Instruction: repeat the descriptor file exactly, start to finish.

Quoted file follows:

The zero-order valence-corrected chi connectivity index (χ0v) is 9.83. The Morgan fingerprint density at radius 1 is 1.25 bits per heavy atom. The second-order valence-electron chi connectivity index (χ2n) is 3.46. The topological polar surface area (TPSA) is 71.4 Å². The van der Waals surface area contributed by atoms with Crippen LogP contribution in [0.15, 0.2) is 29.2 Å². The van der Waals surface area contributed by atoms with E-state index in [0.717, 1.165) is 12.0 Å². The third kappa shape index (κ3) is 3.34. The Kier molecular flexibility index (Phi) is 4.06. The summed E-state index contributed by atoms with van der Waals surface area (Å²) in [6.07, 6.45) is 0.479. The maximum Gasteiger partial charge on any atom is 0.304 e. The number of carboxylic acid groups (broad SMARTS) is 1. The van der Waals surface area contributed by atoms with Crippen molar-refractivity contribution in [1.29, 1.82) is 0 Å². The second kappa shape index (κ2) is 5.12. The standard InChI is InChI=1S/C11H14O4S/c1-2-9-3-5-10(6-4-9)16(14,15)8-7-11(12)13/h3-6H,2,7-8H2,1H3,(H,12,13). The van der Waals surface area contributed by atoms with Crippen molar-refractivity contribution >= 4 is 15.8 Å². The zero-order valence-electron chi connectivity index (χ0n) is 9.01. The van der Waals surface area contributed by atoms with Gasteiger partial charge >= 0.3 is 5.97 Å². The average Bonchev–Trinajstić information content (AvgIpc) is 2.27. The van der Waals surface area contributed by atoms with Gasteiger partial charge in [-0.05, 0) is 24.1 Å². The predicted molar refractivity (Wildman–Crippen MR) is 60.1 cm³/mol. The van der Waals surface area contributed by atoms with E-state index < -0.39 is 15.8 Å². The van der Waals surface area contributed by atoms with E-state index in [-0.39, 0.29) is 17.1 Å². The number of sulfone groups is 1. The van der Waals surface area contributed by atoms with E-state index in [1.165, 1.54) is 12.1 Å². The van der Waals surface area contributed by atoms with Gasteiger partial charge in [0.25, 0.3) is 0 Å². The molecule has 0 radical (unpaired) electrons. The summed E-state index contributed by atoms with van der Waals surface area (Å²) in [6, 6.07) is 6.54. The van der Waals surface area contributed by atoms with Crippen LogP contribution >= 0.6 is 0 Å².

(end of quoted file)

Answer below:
The zero-order valence-corrected chi connectivity index (χ0v) is 9.83. The Morgan fingerprint density at radius 1 is 1.25 bits per heavy atom. The second-order valence-electron chi connectivity index (χ2n) is 3.46. The topological polar surface area (TPSA) is 71.4 Å². The van der Waals surface area contributed by atoms with Crippen LogP contribution in [0.15, 0.2) is 29.2 Å². The van der Waals surface area contributed by atoms with E-state index in [0.717, 1.165) is 12.0 Å². The third kappa shape index (κ3) is 3.34. The Kier molecular flexibility index (Phi) is 4.06. The summed E-state index contributed by atoms with van der Waals surface area (Å²) in [6.07, 6.45) is 0.479. The maximum Gasteiger partial charge on any atom is 0.304 e. The number of carboxylic acid groups (broad SMARTS) is 1. The van der Waals surface area contributed by atoms with Crippen molar-refractivity contribution in [1.29, 1.82) is 0 Å². The second kappa shape index (κ2) is 5.12. The standard InChI is InChI=1S/C11H14O4S/c1-2-9-3-5-10(6-4-9)16(14,15)8-7-11(12)13/h3-6H,2,7-8H2,1H3,(H,12,13). The van der Waals surface area contributed by atoms with Crippen molar-refractivity contribution >= 4 is 15.8 Å². The zero-order valence-electron chi connectivity index (χ0n) is 9.01. The van der Waals surface area contributed by atoms with Gasteiger partial charge >= 0.3 is 5.97 Å². The average Bonchev–Trinajstić information content (AvgIpc) is 2.27. The van der Waals surface area contributed by atoms with Gasteiger partial charge in [-0.05, 0) is 24.1 Å². The predicted molar refractivity (Wildman–Crippen MR) is 60.1 cm³/mol. The van der Waals surface area contributed by atoms with E-state index < -0.39 is 15.8 Å². The van der Waals surface area contributed by atoms with E-state index in [-0.39, 0.29) is 17.1 Å². The number of sulfone groups is 1. The van der Waals surface area contributed by atoms with E-state index in [1.165, 1.54) is 12.1 Å². The van der Waals surface area contributed by atoms with Gasteiger partial charge in [0.25, 0.3) is 0 Å². The molecule has 0 radical (unpaired) electrons. The summed E-state index contributed by atoms with van der Waals surface area (Å²) in [6, 6.07) is 6.54. The van der Waals surface area contributed by atoms with Crippen LogP contribution >= 0.6 is 0 Å².